Item #aa07

Mid 20th Century Japanese Satsuma Tea Set
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Mid 20th Century Japanese Satsuma Tea Set
Date: 2nd quarter 20th C.
This is a complete set in mint condition—a rare find. Set includes teapot with lid, creamer with lid, sugar with lid, six cups & saucers, six 6 1/2" desert plates. Came out of an estate of a man who purchased the set in Japan during the Korean war and said it sat unused in the china cabinet the whole time—hence the excellent condition. Each piece is marked in gold: Soko china / Hand-Painted / MADE IN JAPAN with two Japanese characters in vertical rectangle (see picture). The color palette is so lovely—celedon green bamboo, cherry blossom pink, sky water blue, peach with touches of orange and red with gold outlines in a cream-colored crackled glaze, typical of satsuma ware. Each piece is completely hand-painted and unique. The rim is painted in the classic rust-red and gold linear triangles pattern.

Item #aa08

Meiji Period Japanese Bronze Chemplevé Censer
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Meiji Period Japanese Bronze Champlevé Censer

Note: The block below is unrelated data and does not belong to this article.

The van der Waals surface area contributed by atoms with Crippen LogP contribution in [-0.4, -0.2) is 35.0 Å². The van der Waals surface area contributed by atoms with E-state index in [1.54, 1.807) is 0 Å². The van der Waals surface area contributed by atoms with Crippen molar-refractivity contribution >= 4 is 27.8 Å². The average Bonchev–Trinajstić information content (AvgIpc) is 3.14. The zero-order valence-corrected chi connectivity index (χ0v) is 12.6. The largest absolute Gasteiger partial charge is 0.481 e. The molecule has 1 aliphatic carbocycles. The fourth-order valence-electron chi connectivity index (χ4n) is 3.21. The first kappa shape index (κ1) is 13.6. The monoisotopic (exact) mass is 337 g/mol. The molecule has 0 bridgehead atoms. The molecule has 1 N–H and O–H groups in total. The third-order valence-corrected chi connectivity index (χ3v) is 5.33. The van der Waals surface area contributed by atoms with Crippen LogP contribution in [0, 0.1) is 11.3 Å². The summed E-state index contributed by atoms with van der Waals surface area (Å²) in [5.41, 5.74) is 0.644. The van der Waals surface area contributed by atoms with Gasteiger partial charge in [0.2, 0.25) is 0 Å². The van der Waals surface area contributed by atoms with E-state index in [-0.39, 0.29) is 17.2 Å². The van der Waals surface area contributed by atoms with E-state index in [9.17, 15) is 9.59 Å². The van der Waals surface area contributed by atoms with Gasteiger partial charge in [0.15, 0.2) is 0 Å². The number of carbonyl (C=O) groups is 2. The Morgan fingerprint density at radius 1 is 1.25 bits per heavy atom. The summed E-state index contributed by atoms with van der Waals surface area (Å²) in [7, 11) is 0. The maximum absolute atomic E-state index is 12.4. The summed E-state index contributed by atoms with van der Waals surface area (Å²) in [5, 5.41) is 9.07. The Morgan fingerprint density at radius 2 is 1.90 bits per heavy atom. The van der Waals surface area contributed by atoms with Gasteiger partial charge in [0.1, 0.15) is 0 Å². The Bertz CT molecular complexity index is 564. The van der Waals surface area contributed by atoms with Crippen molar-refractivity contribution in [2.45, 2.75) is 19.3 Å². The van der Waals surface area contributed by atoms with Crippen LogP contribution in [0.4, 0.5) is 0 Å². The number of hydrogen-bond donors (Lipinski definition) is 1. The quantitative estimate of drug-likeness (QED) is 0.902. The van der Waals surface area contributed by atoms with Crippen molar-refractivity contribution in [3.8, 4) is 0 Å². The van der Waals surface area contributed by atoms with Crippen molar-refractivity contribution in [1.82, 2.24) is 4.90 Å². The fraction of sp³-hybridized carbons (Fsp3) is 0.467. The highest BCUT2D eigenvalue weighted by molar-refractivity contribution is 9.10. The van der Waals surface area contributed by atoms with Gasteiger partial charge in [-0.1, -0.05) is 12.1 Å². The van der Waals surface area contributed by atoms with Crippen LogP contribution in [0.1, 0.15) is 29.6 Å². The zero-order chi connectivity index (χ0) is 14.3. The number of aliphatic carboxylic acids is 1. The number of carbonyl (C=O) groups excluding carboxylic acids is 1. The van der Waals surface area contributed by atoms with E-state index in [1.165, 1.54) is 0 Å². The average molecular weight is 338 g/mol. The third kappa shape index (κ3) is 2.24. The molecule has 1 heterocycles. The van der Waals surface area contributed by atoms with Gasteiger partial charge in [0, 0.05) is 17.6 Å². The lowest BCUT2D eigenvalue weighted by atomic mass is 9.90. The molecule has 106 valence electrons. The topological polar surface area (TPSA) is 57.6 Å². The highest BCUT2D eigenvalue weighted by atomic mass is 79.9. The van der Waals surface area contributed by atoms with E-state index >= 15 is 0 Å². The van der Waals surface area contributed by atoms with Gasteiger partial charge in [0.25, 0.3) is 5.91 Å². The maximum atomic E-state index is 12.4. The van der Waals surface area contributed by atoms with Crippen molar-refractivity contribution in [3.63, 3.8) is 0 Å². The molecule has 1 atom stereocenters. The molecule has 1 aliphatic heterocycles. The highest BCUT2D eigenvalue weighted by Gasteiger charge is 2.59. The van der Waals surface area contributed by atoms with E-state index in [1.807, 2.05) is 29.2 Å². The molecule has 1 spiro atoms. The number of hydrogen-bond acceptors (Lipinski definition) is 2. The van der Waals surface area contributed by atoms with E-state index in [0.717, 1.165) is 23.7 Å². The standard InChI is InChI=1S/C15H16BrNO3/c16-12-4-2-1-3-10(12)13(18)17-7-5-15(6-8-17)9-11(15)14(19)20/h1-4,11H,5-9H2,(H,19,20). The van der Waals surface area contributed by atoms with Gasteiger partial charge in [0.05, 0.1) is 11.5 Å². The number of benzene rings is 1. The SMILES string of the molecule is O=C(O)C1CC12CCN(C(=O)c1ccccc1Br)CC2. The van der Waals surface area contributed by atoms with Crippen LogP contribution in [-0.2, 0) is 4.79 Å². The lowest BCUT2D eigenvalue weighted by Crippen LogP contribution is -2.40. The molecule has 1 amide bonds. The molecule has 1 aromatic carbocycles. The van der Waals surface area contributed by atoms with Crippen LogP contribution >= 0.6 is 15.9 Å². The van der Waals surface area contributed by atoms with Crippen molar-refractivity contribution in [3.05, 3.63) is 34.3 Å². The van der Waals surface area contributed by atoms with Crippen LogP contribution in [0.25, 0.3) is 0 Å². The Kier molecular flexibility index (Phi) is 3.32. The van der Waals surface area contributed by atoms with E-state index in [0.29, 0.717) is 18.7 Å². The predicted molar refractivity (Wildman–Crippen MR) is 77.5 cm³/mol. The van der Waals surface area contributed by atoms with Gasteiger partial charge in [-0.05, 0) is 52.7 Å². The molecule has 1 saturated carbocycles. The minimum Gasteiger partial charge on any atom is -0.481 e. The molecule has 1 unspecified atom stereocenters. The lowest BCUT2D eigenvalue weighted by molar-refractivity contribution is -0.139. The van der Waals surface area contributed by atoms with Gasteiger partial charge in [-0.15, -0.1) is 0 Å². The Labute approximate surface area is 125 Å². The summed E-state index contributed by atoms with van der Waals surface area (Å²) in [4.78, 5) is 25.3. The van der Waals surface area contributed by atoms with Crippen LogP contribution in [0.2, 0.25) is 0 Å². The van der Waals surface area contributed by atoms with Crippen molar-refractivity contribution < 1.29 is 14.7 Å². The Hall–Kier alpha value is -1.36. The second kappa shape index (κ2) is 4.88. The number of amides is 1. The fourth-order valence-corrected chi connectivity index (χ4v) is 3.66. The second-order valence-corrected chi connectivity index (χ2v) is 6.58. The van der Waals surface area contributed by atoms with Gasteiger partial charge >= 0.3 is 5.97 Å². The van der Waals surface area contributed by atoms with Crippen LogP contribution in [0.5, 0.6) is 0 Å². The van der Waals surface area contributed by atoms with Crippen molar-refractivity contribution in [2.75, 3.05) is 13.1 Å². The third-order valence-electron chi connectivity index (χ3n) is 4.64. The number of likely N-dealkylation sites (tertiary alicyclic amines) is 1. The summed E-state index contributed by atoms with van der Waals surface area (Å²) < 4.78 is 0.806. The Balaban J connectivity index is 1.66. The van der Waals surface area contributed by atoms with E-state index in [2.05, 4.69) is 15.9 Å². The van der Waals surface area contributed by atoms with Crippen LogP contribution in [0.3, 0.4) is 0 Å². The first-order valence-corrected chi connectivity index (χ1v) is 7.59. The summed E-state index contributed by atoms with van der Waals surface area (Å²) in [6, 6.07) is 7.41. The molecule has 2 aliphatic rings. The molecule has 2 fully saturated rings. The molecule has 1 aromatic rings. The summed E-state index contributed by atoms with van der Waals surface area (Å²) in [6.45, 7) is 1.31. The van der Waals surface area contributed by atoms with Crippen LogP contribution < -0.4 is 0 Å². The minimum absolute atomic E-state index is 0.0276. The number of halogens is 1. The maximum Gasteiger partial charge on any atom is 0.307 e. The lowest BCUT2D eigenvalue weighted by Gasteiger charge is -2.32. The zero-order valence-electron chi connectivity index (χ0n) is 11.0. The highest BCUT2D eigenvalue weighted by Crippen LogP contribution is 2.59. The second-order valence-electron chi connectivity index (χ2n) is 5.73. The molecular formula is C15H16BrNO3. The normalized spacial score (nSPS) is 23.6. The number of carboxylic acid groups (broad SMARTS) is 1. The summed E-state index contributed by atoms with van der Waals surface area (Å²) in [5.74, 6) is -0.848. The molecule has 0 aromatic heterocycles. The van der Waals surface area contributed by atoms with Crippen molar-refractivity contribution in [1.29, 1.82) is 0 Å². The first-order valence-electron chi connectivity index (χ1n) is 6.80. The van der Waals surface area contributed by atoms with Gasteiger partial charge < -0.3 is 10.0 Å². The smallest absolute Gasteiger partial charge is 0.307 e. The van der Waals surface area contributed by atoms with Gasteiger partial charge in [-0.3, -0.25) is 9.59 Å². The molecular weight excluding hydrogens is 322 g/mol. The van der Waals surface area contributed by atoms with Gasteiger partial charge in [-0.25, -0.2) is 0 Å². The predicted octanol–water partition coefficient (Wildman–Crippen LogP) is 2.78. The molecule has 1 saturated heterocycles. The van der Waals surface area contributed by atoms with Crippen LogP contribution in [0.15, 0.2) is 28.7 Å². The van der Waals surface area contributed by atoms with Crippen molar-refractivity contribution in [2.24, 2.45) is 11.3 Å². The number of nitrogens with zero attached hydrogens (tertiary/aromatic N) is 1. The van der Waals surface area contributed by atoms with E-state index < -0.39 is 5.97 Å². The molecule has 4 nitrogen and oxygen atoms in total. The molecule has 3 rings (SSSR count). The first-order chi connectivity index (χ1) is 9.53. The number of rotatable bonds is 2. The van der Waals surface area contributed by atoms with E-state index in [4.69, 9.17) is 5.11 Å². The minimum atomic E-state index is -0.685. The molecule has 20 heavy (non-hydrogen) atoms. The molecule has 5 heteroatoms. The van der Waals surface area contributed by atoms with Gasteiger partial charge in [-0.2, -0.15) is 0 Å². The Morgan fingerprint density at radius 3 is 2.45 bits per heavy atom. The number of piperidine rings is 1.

This Japanese bronze censer has a unique design. The overall form is triangular with tripod feet which gracefully hold the censer up off the surface on which it rests, giving this heavy piece a sense of weightlessness. The design on the body of the censer is created in the champlevé technique. This technique is similar to cloisonné in that colored emamel is filled in between chanels of metal forming the design. The difference is that with cloisonné, wire is soldered to the surface of the vessel according to the design and then filled in with enamel. With the champlevé technique, the bronze chanels of the design that holds the enamel is cast as an integral part of the vessel. The design on the body of this piece is six downward pointing maple leaves, three of which the leaf point curves out and extends to create the tripod feet. The blue color between the leaves gives the impression of leaves against the blue sky. The removeable lid is designed as a sixteen-petal lotus blossom with open slits between the petals for the incense smoke to escape in a soft misty cloud due to the fine slits arranged in such a manner. There is a chop mark on the bottom which I had translated. It identifies the piece as made in the city of Kyoto. Dimensions are about 10 cm. (about 4") high and about 40 cm. (15 3/4") in diameter at the triagular points. Condition is very good. One petal on the lid had some of the enamel missing and one really has to look hard to see it. On the tips of the feet, the enamel is a bit worn from use. On the main body, the enamel is completely intact with only a few minor spots where the surface is a bit uneven or slightly chipped.